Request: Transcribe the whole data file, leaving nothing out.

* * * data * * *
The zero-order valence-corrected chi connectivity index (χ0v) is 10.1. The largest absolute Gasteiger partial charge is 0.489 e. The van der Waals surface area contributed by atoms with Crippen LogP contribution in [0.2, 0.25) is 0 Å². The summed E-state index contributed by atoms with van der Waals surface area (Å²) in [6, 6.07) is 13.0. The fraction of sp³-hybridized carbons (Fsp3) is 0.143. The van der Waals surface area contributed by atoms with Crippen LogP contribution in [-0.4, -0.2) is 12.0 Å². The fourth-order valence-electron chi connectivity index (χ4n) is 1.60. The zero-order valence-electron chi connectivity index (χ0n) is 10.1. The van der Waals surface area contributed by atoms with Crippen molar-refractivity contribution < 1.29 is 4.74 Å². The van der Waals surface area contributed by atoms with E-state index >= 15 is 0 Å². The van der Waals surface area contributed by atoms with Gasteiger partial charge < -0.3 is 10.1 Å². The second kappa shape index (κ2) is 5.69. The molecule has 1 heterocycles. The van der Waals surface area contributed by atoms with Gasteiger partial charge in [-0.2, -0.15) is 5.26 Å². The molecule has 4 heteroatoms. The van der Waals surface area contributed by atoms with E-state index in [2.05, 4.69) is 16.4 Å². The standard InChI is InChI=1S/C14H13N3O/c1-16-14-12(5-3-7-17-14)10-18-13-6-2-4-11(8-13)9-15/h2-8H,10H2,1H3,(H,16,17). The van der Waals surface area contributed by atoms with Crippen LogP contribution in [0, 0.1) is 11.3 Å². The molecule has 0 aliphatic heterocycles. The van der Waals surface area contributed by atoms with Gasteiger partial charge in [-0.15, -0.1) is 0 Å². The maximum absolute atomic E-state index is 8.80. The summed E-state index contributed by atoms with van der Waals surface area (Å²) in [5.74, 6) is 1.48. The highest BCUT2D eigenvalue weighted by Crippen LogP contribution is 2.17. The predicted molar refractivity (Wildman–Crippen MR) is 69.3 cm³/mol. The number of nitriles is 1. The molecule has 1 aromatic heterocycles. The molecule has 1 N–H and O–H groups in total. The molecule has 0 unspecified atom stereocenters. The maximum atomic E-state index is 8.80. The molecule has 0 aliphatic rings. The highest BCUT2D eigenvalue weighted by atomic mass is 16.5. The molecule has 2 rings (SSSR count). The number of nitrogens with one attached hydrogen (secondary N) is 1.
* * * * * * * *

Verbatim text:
The zero-order valence-corrected chi connectivity index (χ0v) is 10.1. The largest absolute Gasteiger partial charge is 0.489 e. The van der Waals surface area contributed by atoms with Crippen LogP contribution in [0.2, 0.25) is 0 Å². The summed E-state index contributed by atoms with van der Waals surface area (Å²) in [6, 6.07) is 13.0. The fraction of sp³-hybridized carbons (Fsp3) is 0.143. The van der Waals surface area contributed by atoms with Crippen LogP contribution in [-0.4, -0.2) is 12.0 Å². The fourth-order valence-electron chi connectivity index (χ4n) is 1.60. The zero-order valence-electron chi connectivity index (χ0n) is 10.1. The van der Waals surface area contributed by atoms with Crippen molar-refractivity contribution < 1.29 is 4.74 Å². The van der Waals surface area contributed by atoms with E-state index >= 15 is 0 Å². The van der Waals surface area contributed by atoms with Gasteiger partial charge < -0.3 is 10.1 Å². The second kappa shape index (κ2) is 5.69. The molecule has 1 heterocycles. The van der Waals surface area contributed by atoms with Gasteiger partial charge in [-0.2, -0.15) is 5.26 Å². The molecule has 4 heteroatoms. The van der Waals surface area contributed by atoms with E-state index in [2.05, 4.69) is 16.4 Å². The standard InChI is InChI=1S/C14H13N3O/c1-16-14-12(5-3-7-17-14)10-18-13-6-2-4-11(8-13)9-15/h2-8H,10H2,1H3,(H,16,17). The van der Waals surface area contributed by atoms with Crippen LogP contribution in [0, 0.1) is 11.3 Å². The molecule has 0 aliphatic heterocycles. The van der Waals surface area contributed by atoms with Gasteiger partial charge in [-0.15, -0.1) is 0 Å². The maximum absolute atomic E-state index is 8.80. The summed E-state index contributed by atoms with van der Waals surface area (Å²) in [5.74, 6) is 1.48. The highest BCUT2D eigenvalue weighted by Crippen LogP contribution is 2.17. The predicted molar refractivity (Wildman–Crippen MR) is 69.3 cm³/mol. The number of nitriles is 1. The molecule has 1 aromatic heterocycles. The molecule has 1 N–H and O–H groups in total. The molecule has 0 unspecified atom stereocenters. The maximum atomic E-state index is 8.80. The molecule has 0 aliphatic rings. The highest BCUT2D eigenvalue weighted by atomic mass is 16.5. The molecule has 2 rings (SSSR count). The number of nitrogens with one attached hydrogen (secondary N) is 1.